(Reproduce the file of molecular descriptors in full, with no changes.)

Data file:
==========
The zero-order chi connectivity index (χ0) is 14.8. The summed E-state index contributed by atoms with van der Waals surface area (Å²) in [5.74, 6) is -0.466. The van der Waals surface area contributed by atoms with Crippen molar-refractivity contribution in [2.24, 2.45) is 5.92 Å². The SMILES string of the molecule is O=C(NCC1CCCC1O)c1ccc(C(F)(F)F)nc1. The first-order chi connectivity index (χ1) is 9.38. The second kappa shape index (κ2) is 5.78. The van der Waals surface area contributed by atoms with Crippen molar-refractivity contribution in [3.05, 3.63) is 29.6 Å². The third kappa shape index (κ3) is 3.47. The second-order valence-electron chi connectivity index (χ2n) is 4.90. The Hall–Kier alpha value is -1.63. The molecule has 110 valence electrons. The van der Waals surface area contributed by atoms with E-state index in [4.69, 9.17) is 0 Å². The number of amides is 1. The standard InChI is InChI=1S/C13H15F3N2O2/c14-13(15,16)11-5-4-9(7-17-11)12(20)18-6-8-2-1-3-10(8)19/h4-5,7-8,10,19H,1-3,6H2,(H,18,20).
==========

The zero-order chi connectivity index (χ0) is 14.8. The summed E-state index contributed by atoms with van der Waals surface area (Å²) in [5.74, 6) is -0.466. The van der Waals surface area contributed by atoms with Crippen molar-refractivity contribution in [2.24, 2.45) is 5.92 Å². The SMILES string of the molecule is O=C(NCC1CCCC1O)c1ccc(C(F)(F)F)nc1. The first-order chi connectivity index (χ1) is 9.38. The second kappa shape index (κ2) is 5.78. The van der Waals surface area contributed by atoms with Crippen molar-refractivity contribution in [3.05, 3.63) is 29.6 Å². The third kappa shape index (κ3) is 3.47. The second-order valence-electron chi connectivity index (χ2n) is 4.90. The Hall–Kier alpha value is -1.63. The molecule has 110 valence electrons. The van der Waals surface area contributed by atoms with E-state index in [4.69, 9.17) is 0 Å². The number of amides is 1. The standard InChI is InChI=1S/C13H15F3N2O2/c14-13(15,16)11-5-4-9(7-17-11)12(20)18-6-8-2-1-3-10(8)19/h4-5,7-8,10,19H,1-3,6H2,(H,18,20).